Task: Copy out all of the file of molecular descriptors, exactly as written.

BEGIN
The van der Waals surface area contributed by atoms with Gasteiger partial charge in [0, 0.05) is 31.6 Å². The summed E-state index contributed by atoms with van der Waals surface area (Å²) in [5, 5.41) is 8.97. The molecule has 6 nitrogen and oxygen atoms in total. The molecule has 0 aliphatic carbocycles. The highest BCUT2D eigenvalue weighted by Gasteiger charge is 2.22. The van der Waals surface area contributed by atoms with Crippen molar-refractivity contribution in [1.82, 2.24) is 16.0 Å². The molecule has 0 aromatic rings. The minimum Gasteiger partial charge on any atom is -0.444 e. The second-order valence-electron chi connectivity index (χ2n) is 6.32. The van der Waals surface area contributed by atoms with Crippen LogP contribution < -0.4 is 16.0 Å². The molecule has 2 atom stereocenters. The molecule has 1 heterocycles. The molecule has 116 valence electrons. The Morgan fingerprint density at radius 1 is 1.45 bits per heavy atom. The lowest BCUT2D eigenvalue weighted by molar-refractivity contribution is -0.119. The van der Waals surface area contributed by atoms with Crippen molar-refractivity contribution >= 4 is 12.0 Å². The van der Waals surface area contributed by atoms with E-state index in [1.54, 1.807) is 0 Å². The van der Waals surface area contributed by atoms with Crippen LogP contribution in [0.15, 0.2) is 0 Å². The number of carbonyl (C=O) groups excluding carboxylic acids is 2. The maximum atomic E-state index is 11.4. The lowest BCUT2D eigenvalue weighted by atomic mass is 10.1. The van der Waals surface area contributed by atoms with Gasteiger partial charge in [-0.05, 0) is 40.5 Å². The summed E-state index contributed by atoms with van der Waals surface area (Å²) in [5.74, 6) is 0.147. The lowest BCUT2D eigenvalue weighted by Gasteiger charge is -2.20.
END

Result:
The van der Waals surface area contributed by atoms with Gasteiger partial charge in [0, 0.05) is 31.6 Å². The summed E-state index contributed by atoms with van der Waals surface area (Å²) in [5, 5.41) is 8.97. The molecule has 6 nitrogen and oxygen atoms in total. The molecule has 0 aliphatic carbocycles. The highest BCUT2D eigenvalue weighted by Gasteiger charge is 2.22. The van der Waals surface area contributed by atoms with Crippen molar-refractivity contribution in [1.82, 2.24) is 16.0 Å². The molecule has 0 aromatic rings. The minimum Gasteiger partial charge on any atom is -0.444 e. The second-order valence-electron chi connectivity index (χ2n) is 6.32. The van der Waals surface area contributed by atoms with Crippen LogP contribution < -0.4 is 16.0 Å². The molecule has 2 atom stereocenters. The molecule has 1 heterocycles. The molecule has 116 valence electrons. The Morgan fingerprint density at radius 1 is 1.45 bits per heavy atom. The lowest BCUT2D eigenvalue weighted by molar-refractivity contribution is -0.119. The van der Waals surface area contributed by atoms with Crippen molar-refractivity contribution >= 4 is 12.0 Å². The van der Waals surface area contributed by atoms with E-state index in [1.54, 1.807) is 0 Å². The van der Waals surface area contributed by atoms with Crippen LogP contribution in [0.15, 0.2) is 0 Å². The number of carbonyl (C=O) groups excluding carboxylic acids is 2. The maximum atomic E-state index is 11.4. The lowest BCUT2D eigenvalue weighted by atomic mass is 10.1. The van der Waals surface area contributed by atoms with Gasteiger partial charge in [-0.05, 0) is 40.5 Å². The summed E-state index contributed by atoms with van der Waals surface area (Å²) in [5.74, 6) is 0.147. The lowest BCUT2D eigenvalue weighted by Gasteiger charge is -2.20.